Little Woman Review and Thoughts

A couple of years ago I hosted a Little Women Read-Along event here on the blog and…

*sigh*

I never really closed up the event.  It’s not really in the best interest of the blogger to begin a post in this negative fashion but I have to be honest.  However, this kind of neglect is going to work on my favor because I’m going to talk about a topic in the framework of my favorite piece of literature.  I’m going to spend the next several few lines talking about literature, translation and communication. Aaaaaaannd even though I have written about this book before, I’ve never properly reviewed it so I thought I’d knock out a few thoughts on the story as well and count this as my official review.  This will be quite different than my usual review format but stay tuned, it’ll be fun!

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Little Women by Louisa May Alcott

Rating: 5.0 – 5.0

My Thoughts:

Louisa May Alcott’s Little Women is an American literary treasure that has been a favorite of mine for over a decade.  The story of Meg, Jo, Beth, and Amy March is centered around themes of family, coming of age, friendship, life pursuits, heartache, and cherishing those things that are most important to us.

The story begins with the four sisters coping with the challenges of life in Civil War America.  While they’re used to a comfortable life, they now face the struggles of scrimping and pinching to help their mother, affectionately called ‘Marmee’, maintain their household while their father serves as a chaplain in the war.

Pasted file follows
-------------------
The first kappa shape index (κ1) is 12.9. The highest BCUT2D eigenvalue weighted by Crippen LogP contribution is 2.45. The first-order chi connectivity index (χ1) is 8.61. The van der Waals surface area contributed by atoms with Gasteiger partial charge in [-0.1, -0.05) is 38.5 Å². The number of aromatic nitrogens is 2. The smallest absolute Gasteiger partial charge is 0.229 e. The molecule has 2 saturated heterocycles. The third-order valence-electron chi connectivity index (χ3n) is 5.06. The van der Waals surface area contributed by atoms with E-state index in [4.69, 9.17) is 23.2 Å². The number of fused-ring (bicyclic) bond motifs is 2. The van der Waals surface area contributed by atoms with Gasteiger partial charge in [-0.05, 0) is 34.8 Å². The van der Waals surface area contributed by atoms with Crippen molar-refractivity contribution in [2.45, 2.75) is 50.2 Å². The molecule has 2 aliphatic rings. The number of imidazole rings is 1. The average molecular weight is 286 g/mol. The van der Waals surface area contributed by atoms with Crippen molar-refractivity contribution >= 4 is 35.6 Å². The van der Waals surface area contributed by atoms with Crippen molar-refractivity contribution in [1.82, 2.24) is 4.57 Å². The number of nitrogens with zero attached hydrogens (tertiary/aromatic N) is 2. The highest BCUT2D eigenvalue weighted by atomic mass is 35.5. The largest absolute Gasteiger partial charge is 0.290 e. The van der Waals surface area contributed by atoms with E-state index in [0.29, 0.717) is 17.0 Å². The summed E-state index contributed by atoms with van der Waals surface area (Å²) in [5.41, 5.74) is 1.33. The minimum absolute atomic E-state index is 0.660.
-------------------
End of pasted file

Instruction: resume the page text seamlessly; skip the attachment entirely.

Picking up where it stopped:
The experiences of these four sisters are not so unlike those girls face today.  Meg and Amy deal with desires to be popular, pretty and well-liked.  Beth learns to come out of her comfort zone and stay diligent.  Jo, the heroine of the book and my literary doppelgänger, struggles with patience, social awkwardness, and finding a place for herself in the world.

Throughout the mishaps, tears, and triumphs, Marmee keeps the girls grounded and focused on what’s important.  She challenges them to do their best in life and rise above their weaknesses and struggles.  She encourages them to embrace their womanhood but also push past society’s narrow and sometimes silly expectations.  She values simplicity, hard work, and truthfulness and wants her daughters to do the same.  The story’s heroine may be Jo and the title may be Little Women but the woman behind these girls is a mother whose heart and soul helps to shape them into beautiful people.